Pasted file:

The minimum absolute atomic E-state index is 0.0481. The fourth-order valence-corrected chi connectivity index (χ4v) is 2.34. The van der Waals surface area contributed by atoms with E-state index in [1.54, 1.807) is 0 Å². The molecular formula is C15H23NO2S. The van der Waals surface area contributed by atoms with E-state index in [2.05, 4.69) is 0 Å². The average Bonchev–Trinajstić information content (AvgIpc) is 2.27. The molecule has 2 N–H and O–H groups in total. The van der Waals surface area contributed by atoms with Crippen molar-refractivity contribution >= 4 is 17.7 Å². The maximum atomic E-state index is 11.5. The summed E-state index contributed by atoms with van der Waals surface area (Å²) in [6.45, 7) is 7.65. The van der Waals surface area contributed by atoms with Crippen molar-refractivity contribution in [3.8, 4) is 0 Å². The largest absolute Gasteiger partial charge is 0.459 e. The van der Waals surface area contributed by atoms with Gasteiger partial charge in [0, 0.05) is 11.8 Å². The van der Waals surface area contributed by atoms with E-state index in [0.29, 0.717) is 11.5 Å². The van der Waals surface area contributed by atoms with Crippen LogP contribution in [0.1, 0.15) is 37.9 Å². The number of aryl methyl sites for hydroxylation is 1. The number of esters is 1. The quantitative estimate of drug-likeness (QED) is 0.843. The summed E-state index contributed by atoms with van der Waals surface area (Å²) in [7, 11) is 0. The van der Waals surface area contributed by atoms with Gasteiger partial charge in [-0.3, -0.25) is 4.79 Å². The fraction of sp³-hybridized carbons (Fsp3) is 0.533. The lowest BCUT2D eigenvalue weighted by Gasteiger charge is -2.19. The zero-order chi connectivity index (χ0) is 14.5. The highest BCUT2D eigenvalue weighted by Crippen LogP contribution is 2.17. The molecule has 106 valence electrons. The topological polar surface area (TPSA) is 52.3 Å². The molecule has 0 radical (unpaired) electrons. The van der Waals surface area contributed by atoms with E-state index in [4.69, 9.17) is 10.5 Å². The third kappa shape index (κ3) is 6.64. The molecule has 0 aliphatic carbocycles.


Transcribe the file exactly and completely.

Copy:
The minimum absolute atomic E-state index is 0.0481. The fourth-order valence-corrected chi connectivity index (χ4v) is 2.34. The van der Waals surface area contributed by atoms with E-state index in [1.54, 1.807) is 0 Å². The molecular formula is C15H23NO2S. The van der Waals surface area contributed by atoms with E-state index in [2.05, 4.69) is 0 Å². The average Bonchev–Trinajstić information content (AvgIpc) is 2.27. The molecule has 2 N–H and O–H groups in total. The van der Waals surface area contributed by atoms with Crippen molar-refractivity contribution >= 4 is 17.7 Å². The maximum atomic E-state index is 11.5. The summed E-state index contributed by atoms with van der Waals surface area (Å²) in [6.45, 7) is 7.65. The van der Waals surface area contributed by atoms with Crippen molar-refractivity contribution in [3.8, 4) is 0 Å². The largest absolute Gasteiger partial charge is 0.459 e. The van der Waals surface area contributed by atoms with Gasteiger partial charge in [0, 0.05) is 11.8 Å². The van der Waals surface area contributed by atoms with E-state index in [0.29, 0.717) is 11.5 Å². The van der Waals surface area contributed by atoms with Crippen LogP contribution in [0.1, 0.15) is 37.9 Å². The number of aryl methyl sites for hydroxylation is 1. The number of esters is 1. The quantitative estimate of drug-likeness (QED) is 0.843. The summed E-state index contributed by atoms with van der Waals surface area (Å²) in [7, 11) is 0. The van der Waals surface area contributed by atoms with Gasteiger partial charge in [-0.3, -0.25) is 4.79 Å². The fraction of sp³-hybridized carbons (Fsp3) is 0.533. The lowest BCUT2D eigenvalue weighted by Gasteiger charge is -2.19. The zero-order chi connectivity index (χ0) is 14.5. The highest BCUT2D eigenvalue weighted by Crippen LogP contribution is 2.17. The molecule has 106 valence electrons. The topological polar surface area (TPSA) is 52.3 Å². The molecule has 0 radical (unpaired) electrons. The van der Waals surface area contributed by atoms with E-state index in [4.69, 9.17) is 10.5 Å². The third kappa shape index (κ3) is 6.64. The molecule has 0 aliphatic carbocycles.